Like all young players, Machado still growing
Teammates, manager Showalter come to defense of third baseman
BALTIMORE -- Right about now, there are a bunch of people who seem pretty anxious to take shots at Manny Machado. And the Orioles' third baseman has nobody to blame but himself.
There's no excuse for intentionally tossing your bat into the field of play -- as Machado did after an inside pitch from Athletics reliever Fernando Abad on Sunday, causing both benches to clear. Major League Baseball responded with a five-game suspension, which is being appealed.
Now it's time for everybody to sit down and be quiet.
There's no way to prove it, of course, but there's a pretty good chance a lot of the same folks who are demonizing the 21-year-old's immaturity were marveling at how mature he was just last season, when he dazzled with his glove and his bat -- and his poise -- and finished ninth in the American League Most Valuable Player Award voting even though he couldn't legally buy a beer yet.
The only thing that's changed since then is that Machado made a mistake. Which makes him different from, well, nobody at that age. Here's some simple proof: Go back and take a look at your high school yearbook. The lapels! The ties! The hairstyles! What were we thinking?
Kids sometimes do dumb things. And that's even without the disorienting effect of the fame and the money and the attention. Machado, still a kid, did a dumb thing during a big league game where everybody could see it. He apologized. Discipline has been administered. Unless this becomes a pattern -- and there's no evidence to suggest it will -- there's no reason to make this into a bigger deal than it is.
"He's a good kid and he means well," manager Buck Showalter said Tuesday. "He just made a bad decision. So what made everybody talk about him being immature? Was it statistics? What was it? That's what I would ask. I think he's shown maturity in the way he's handled this."
Showalter makes a good point. Machado came into play Tuesday night batting .229 with three doubles in 35 games. Last season, he batted .283 and led the league with 51 two-baggers. That, of course, was before he tore a ligament in his left knee in September, an injury that ended his season and required surgery.
So in addition to youth, add frustration to the list of reasons that could help explain why Machado did what he did. Showalter said he hasn't seen any difference in his demeanor this season.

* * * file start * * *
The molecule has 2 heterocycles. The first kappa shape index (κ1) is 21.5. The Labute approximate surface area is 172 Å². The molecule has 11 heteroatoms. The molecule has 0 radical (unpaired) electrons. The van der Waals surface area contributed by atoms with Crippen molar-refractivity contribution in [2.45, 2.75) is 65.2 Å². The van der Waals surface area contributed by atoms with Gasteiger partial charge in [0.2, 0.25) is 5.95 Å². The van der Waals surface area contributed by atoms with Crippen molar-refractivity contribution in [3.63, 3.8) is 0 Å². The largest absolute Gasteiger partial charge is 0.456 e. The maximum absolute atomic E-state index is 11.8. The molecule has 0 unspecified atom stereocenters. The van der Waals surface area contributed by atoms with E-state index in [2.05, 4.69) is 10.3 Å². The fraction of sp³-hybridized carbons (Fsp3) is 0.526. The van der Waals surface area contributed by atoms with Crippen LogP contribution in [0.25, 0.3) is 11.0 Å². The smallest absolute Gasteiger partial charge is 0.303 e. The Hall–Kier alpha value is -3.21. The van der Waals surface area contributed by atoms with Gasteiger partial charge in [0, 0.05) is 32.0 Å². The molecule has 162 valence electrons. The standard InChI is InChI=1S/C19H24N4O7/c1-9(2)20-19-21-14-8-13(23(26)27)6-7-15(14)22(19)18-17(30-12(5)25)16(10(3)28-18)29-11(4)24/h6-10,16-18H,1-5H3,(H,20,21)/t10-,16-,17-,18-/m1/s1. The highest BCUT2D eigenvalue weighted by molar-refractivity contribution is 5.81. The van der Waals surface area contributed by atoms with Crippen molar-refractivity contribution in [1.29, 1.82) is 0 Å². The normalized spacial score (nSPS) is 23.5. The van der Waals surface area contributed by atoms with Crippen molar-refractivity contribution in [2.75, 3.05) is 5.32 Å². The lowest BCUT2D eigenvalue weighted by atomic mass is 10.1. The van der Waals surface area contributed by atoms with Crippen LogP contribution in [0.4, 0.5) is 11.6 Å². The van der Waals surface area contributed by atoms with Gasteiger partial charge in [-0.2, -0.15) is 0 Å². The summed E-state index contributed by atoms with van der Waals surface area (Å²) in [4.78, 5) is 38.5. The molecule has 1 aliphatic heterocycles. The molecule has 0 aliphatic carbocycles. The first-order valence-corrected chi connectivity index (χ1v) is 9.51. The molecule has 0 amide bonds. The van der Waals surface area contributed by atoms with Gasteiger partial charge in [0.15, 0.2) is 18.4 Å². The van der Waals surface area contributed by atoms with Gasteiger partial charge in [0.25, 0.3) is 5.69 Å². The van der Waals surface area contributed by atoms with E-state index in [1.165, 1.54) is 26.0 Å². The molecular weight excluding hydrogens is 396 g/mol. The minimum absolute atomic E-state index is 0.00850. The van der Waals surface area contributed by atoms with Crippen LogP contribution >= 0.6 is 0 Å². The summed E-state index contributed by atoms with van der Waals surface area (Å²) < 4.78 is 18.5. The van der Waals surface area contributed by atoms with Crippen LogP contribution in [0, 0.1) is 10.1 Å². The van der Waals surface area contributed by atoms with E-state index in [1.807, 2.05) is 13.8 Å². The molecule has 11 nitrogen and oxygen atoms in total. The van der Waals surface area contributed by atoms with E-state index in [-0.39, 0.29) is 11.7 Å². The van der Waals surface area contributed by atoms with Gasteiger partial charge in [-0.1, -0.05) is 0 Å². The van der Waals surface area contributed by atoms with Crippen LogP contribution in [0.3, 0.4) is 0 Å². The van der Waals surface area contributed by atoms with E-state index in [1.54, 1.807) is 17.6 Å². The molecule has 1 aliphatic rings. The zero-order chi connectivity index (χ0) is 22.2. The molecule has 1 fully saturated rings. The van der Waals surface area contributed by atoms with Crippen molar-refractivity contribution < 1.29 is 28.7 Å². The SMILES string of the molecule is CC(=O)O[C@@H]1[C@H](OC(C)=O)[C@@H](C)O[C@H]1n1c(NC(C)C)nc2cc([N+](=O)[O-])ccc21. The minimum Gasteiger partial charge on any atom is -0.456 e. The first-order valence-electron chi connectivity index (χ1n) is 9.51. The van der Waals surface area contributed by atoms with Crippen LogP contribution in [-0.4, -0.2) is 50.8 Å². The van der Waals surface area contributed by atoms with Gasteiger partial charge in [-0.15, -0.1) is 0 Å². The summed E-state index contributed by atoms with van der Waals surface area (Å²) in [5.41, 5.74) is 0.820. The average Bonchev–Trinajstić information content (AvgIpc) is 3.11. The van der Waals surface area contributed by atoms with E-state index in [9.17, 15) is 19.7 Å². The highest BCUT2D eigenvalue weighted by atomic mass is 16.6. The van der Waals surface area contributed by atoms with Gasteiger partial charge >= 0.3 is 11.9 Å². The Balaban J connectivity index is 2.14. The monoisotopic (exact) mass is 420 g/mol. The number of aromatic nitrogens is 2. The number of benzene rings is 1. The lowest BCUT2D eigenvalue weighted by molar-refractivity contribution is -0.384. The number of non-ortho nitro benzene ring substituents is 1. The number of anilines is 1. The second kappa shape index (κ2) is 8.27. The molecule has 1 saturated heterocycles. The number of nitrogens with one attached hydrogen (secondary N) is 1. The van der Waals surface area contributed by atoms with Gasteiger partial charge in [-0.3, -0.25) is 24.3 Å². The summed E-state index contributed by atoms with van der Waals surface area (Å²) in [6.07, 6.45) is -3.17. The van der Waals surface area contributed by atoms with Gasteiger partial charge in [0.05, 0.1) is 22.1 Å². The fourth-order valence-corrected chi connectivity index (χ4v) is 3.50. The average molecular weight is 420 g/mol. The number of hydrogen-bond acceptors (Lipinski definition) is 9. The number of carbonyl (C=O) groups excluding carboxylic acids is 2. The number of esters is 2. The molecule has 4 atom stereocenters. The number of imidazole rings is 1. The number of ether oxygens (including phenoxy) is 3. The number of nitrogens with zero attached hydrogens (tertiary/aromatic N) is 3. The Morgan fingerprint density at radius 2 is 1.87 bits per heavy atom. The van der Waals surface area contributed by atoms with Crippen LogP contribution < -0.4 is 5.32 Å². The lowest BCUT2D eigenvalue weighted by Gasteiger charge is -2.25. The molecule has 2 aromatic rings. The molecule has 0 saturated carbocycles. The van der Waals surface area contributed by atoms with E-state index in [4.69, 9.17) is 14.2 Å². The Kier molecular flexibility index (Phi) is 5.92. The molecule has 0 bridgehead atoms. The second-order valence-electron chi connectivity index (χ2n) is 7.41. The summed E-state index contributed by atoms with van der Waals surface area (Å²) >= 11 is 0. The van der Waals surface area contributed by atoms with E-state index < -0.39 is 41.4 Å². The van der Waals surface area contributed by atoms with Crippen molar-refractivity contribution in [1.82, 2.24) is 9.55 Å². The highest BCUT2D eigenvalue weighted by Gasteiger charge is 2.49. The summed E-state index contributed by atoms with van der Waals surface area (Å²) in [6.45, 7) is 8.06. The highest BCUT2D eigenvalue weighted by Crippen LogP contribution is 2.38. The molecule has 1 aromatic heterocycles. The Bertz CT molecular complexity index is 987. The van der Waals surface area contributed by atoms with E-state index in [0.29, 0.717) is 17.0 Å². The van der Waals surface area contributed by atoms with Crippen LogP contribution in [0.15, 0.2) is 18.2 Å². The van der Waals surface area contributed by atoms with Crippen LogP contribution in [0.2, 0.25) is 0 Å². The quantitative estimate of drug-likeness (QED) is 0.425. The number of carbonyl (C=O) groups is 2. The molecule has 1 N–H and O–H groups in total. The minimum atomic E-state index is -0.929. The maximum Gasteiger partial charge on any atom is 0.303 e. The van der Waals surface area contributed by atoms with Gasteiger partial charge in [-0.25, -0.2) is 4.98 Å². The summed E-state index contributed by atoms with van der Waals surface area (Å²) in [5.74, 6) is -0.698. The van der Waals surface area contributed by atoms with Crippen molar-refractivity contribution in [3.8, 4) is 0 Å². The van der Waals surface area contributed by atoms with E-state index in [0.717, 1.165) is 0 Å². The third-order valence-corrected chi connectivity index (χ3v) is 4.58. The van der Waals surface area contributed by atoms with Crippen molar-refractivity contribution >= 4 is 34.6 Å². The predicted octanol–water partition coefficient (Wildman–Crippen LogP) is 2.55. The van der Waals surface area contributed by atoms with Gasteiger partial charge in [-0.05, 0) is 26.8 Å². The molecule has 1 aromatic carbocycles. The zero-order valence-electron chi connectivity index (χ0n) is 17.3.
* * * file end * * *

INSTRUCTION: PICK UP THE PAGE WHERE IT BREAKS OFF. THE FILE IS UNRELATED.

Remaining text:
"[But] I saw a difference in his knee -- that was the big thing," Showalter. "This is a guy who's been the best of the best everywhere he's been. And then he had a really serious knee surgery and a lot of things have been different in his life."
Showalter also noted pointedly that Machado has gotten a lot of good advice from his teammates since the incident. A couple of them -- first baseman Chris Davis and outfielder Adam Jones -- weighed in Tuesday.
"I think it's more of the group of guys we have in the clubhouse. We really pride ourselves on playing the game the right way," Davis said. "You don't see guys pimping home runs here, yelling at other guys when they strike him out. A lot of times in this game, that gets lost. People want to shine the spotlight on themselves. They want to pump themselves up and forget about what it's like to be a professional. We're not going to let anybody push us around, but we're going to play the game the right way. I think that's really the biggest thing to remember here, is let's be professionals on a daily basis."
Added Jones: "You do the crime, you do the time. He understands it. We're going to miss him. It's part of it. You screw up, you have to deal with the consequences. He'll deal with it and move on. We've already moved on."
This is probably the first time Machado has faced any real adversity in his baseball life.
"I think adversity is good if you handle it the right way," Davis said. "I've been in this position before. I've been in way worse than his position before. I was young. I was proud of the way I handled it. I think if you really treat it the right way and try to learn from it, it can be a learning experience. Manny's a good kid. He's not a bad person. He got fired up. This is a game of emotion. He's going to bounce back from it."
There's always been a human tendency to build people up and then tear them down. It just happens so much faster now that news can circle the globe almost instantaneously through social media and everybody has an outlet to share his or her take on any subject.
"The different avenues that also make our game more appealing because of the communication about players -- you can't slow that down," Showalter said. "And unfortunately there are some people who like shooting at it and see how quickly they can get [someone] back down the pole. Then the next year they're the Comeback Player of the Year and they go back up the pole. I get it. It's the way the whole world works."
What Machado did was dead wrong. Condemn the action. But cut the kid some slack.
Paul Hagen is a reporter for MLB.com. This story was not subject to the approval of Major League Baseball or its clubs.